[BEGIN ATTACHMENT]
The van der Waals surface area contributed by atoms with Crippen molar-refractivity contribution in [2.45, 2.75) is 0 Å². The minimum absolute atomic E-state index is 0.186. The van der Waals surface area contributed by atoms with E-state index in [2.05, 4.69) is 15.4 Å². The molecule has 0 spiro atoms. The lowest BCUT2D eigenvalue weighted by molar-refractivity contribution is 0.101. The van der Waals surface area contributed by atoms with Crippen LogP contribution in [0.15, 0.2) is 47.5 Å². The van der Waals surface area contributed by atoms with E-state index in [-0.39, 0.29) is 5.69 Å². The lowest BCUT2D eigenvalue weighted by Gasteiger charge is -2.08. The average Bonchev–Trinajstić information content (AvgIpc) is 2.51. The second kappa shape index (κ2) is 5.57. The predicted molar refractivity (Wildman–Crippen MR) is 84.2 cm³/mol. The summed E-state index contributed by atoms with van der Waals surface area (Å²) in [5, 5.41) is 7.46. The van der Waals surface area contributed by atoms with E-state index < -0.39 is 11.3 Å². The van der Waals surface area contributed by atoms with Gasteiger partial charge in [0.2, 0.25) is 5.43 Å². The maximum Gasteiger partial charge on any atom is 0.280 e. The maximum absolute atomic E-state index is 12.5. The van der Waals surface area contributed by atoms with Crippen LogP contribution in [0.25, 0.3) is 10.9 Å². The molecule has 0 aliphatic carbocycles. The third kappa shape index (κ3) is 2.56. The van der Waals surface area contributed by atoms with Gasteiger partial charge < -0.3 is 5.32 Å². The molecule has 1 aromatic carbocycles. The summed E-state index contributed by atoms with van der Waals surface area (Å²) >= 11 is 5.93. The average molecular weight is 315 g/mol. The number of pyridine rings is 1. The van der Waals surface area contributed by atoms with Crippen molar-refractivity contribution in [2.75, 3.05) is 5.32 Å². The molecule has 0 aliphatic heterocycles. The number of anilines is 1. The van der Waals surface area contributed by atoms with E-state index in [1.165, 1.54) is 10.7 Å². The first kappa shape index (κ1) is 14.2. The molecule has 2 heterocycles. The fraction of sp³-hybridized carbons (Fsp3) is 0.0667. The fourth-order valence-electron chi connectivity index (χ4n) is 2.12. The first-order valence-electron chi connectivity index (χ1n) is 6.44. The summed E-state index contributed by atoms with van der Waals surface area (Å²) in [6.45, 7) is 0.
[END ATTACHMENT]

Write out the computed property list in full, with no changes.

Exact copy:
The van der Waals surface area contributed by atoms with Crippen molar-refractivity contribution in [2.45, 2.75) is 0 Å². The minimum absolute atomic E-state index is 0.186. The van der Waals surface area contributed by atoms with E-state index in [2.05, 4.69) is 15.4 Å². The molecule has 0 spiro atoms. The lowest BCUT2D eigenvalue weighted by molar-refractivity contribution is 0.101. The van der Waals surface area contributed by atoms with Crippen LogP contribution in [0.15, 0.2) is 47.5 Å². The van der Waals surface area contributed by atoms with E-state index in [-0.39, 0.29) is 5.69 Å². The lowest BCUT2D eigenvalue weighted by Gasteiger charge is -2.08. The average Bonchev–Trinajstić information content (AvgIpc) is 2.51. The second kappa shape index (κ2) is 5.57. The predicted molar refractivity (Wildman–Crippen MR) is 84.2 cm³/mol. The summed E-state index contributed by atoms with van der Waals surface area (Å²) in [5, 5.41) is 7.46. The van der Waals surface area contributed by atoms with E-state index < -0.39 is 11.3 Å². The van der Waals surface area contributed by atoms with Gasteiger partial charge in [0.2, 0.25) is 5.43 Å². The maximum Gasteiger partial charge on any atom is 0.280 e. The maximum absolute atomic E-state index is 12.5. The van der Waals surface area contributed by atoms with Crippen LogP contribution in [0.25, 0.3) is 10.9 Å². The molecule has 0 aliphatic carbocycles. The third kappa shape index (κ3) is 2.56. The van der Waals surface area contributed by atoms with Gasteiger partial charge < -0.3 is 5.32 Å². The molecule has 1 aromatic carbocycles. The summed E-state index contributed by atoms with van der Waals surface area (Å²) >= 11 is 5.93. The average molecular weight is 315 g/mol. The number of pyridine rings is 1. The van der Waals surface area contributed by atoms with Crippen molar-refractivity contribution in [2.75, 3.05) is 5.32 Å². The molecule has 0 aliphatic heterocycles. The number of anilines is 1. The van der Waals surface area contributed by atoms with E-state index in [1.165, 1.54) is 10.7 Å². The first kappa shape index (κ1) is 14.2. The molecule has 2 heterocycles. The fraction of sp³-hybridized carbons (Fsp3) is 0.0667. The fourth-order valence-electron chi connectivity index (χ4n) is 2.12. The first-order valence-electron chi connectivity index (χ1n) is 6.44. The summed E-state index contributed by atoms with van der Waals surface area (Å²) in [6.45, 7) is 0.